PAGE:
September 24, 2020

The 13th Annual First Amendment and Media Law Diversity Moot Court Competition

Presented by the ABA Forum on Communications Law

Overview and Deadline

The annual First Amendment and Media Law Diversity Moot Court Competition, now in its 13th year, is designed to introduce minority law students to the practice of media law and to many of the lawyers who are active in the communications law bar. The competition offers cash awards for superior performance in appellate briefing and oral argument.

Deadline: October 15, 2020
Click here to apply for the 2020-2021 competition.

The four finalists in the January 2021 competition will be offered the opportunity of summer employment opportunities with a top law firm, media company, or First Amendment nonprofit, thanks to the generous support of ABA Forum sponsoring organizations.

The moot court hypothetical case will involve timely issues of national significance in the areas effecting communications law. The hypothetical case for the 2019-20 Competition, for example, focused on journalists’ access to interviews in state prisons and a government agency’s retaliatory withdrawal of press credentials. This year’s hypothetical will cover a variety of topics from traditional media law issues to digital media and regulatory advocacy Due to COVID-19, this year’s Forum will be held entirely online via video conference and feature judges that are partners at top law firms, in-house counsel at major media companies and members of the judiciary.

Application Process

Law students interested in the Competition submit a written application, including a short essay explaining their interest in issues of media and communications law. There is no fee to apply. All applications are due and must be received no later than Midnight PDT on the deadline date. Students may apply individually or as part of two-person teams (each team member must complete an individual application).

Based on the essay submissions, competitors are selected to submit an appeal brief as part of a two-person team. Applicants who did not apply as part of a team will be paired with a partner.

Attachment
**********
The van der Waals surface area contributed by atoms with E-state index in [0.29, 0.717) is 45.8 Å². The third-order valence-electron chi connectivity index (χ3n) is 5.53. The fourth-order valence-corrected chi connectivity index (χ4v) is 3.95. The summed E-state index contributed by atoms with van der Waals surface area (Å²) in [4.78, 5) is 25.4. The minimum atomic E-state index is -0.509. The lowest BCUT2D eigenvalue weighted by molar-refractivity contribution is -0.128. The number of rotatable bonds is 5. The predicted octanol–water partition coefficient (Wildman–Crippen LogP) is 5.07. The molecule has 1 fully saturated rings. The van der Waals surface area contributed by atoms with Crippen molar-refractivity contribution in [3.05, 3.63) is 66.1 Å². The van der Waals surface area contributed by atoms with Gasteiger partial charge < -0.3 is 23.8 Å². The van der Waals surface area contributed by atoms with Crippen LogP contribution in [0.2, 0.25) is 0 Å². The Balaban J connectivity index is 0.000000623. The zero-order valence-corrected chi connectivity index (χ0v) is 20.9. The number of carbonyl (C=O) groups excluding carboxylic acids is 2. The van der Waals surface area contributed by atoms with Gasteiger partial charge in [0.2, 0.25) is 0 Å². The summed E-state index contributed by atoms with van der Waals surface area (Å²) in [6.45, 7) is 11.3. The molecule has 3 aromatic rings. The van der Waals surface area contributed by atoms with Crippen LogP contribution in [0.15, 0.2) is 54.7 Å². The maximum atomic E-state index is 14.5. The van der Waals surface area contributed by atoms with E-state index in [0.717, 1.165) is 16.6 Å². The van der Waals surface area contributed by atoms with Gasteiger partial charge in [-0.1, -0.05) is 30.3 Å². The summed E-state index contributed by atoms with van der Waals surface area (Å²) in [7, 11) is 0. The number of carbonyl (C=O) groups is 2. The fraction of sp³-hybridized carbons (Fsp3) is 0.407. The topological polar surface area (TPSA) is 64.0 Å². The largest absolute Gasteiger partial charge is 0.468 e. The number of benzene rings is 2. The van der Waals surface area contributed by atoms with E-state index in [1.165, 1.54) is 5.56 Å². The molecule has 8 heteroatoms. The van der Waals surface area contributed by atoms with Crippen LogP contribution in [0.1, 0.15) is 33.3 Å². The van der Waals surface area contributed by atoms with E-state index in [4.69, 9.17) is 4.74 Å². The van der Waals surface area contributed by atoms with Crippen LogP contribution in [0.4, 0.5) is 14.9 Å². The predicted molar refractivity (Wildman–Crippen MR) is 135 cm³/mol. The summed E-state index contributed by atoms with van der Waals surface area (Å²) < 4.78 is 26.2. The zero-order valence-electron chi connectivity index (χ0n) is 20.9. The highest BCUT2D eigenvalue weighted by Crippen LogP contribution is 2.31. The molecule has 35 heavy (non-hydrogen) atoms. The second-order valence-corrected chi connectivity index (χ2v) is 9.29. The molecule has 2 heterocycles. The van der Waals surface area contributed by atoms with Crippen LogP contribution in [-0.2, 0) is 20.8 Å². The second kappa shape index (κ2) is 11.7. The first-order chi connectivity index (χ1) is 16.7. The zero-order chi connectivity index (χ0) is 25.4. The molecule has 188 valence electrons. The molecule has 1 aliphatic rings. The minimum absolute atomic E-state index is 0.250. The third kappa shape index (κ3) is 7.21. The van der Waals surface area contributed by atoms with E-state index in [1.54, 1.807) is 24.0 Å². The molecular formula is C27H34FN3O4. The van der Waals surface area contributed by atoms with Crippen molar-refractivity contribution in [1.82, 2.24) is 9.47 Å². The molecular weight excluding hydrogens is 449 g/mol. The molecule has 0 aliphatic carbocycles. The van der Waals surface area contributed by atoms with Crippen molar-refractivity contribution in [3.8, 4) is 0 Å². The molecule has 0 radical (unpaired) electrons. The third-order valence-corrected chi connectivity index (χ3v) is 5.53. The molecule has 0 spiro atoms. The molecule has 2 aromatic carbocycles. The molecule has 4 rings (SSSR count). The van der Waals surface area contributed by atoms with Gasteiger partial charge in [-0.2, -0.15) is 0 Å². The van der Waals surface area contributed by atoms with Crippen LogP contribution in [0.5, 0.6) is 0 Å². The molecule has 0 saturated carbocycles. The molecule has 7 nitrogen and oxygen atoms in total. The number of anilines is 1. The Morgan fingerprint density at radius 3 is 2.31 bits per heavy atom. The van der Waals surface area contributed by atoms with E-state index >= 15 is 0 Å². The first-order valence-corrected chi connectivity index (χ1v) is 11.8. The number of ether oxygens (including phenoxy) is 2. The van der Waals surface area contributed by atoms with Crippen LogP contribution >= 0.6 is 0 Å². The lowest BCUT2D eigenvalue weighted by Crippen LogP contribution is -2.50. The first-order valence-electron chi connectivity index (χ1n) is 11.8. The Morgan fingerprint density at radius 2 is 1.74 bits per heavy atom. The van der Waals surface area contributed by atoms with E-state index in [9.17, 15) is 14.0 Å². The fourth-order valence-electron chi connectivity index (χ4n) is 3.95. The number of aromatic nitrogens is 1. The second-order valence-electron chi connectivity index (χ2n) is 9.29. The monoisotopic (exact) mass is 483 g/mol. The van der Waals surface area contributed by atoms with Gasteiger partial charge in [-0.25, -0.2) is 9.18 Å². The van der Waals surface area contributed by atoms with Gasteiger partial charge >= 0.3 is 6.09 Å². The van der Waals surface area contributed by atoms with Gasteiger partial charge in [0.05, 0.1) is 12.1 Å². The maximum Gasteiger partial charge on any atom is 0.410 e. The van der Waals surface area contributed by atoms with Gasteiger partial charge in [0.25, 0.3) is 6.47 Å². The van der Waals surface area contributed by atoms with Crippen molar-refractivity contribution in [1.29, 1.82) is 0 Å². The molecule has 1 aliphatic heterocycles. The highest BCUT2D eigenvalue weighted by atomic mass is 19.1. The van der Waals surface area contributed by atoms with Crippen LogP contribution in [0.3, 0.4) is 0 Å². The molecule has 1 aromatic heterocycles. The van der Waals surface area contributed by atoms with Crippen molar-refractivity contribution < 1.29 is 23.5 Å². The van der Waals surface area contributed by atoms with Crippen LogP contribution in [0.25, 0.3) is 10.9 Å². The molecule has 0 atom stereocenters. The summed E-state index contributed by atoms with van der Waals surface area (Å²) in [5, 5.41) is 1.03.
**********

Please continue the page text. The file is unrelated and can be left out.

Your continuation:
Competition Rules & Details

Competing teams are assigned a hypothetical set of facts from which to prepare an appellate brief. Each competitor will be paired with a practicing media lawyer for career advice, mentoring and networking. Mentors also will review and comment on a draft of their assigned team’s appellate brief.

Briefs are judged blindly by a panel of experienced media-law practitioners. Based on their scores, four two-person teams are named semi-finalists. The team with the highest-scoring brief will be awarded “Best Brief” and each team member will receive $1,000.

The semi-finalists will argue the case before panels of communications lawyers acting as judges. The four semi-finalists with the highest combination of brief and oral argument scores, without regard to team assignment, will compete in the finals, arguing before a panel of prominent sitting judges. The most recent panel included the chief justice of the Michigan Supreme Court, a justice of the Texas Supreme Court, and a U.S. district judge from Mississippi. For the final round of arguments, the finalists will be randomly assigned to represent appellant or appellee, resulting in new team assignments.

The team with the highest score for the final round will be the winner of the Competition. Each member of the winning team will receive $750. The finalist with the highest score for the final round of oral argument will be deemed “Best Oralist” and will receive $1,500. All students who attend the Annual Conference will have the opportunity to network with practicing media law attorneys from across the country and attend engaging and informative panels.

Moot Court 2020-2021 Competition Rules

Eligibility

Students from any ABA-accredited law school are encouraged to apply to participate in the competition. Students must be members of a chapter of the National Black Law Students Association; the National Latino/a Law Student Association; the National Asian Pacific American Law Student Association; the National Native American Law Students Association; National LGBT Bar’s Law Student Congress or a comparable minority law student organization at their school.
 

Competition Administration and Sponsors

The First Amendment and Media Law Diversity Moot Court Competition is administered by the American Bar Association Forum on Communications Law. The Competition Committee, made up of volunteer scholars and practitioners from across the field of media law, will oversee the administration of the Competition.

For any questions, please contact the Competition Committee:

Esther D. Clovis
Holland & Knight LLP
New York, New York
Esther.Clovis@hklaw.com

Sommer Ingram Dean
Student Press Law Center
Washington, D.C.
sdean@splc.org

Frank LoMonte
The Brechner Center for Freedom of Information at the University of Florida
Gainesville, FL
flomonte@ufl.edu

Al-Amyn Sumar
New York Times
Washington, D.C.
al-amyn.sumar@nytimes.com

Past Recipients

To see the past recipients, click here.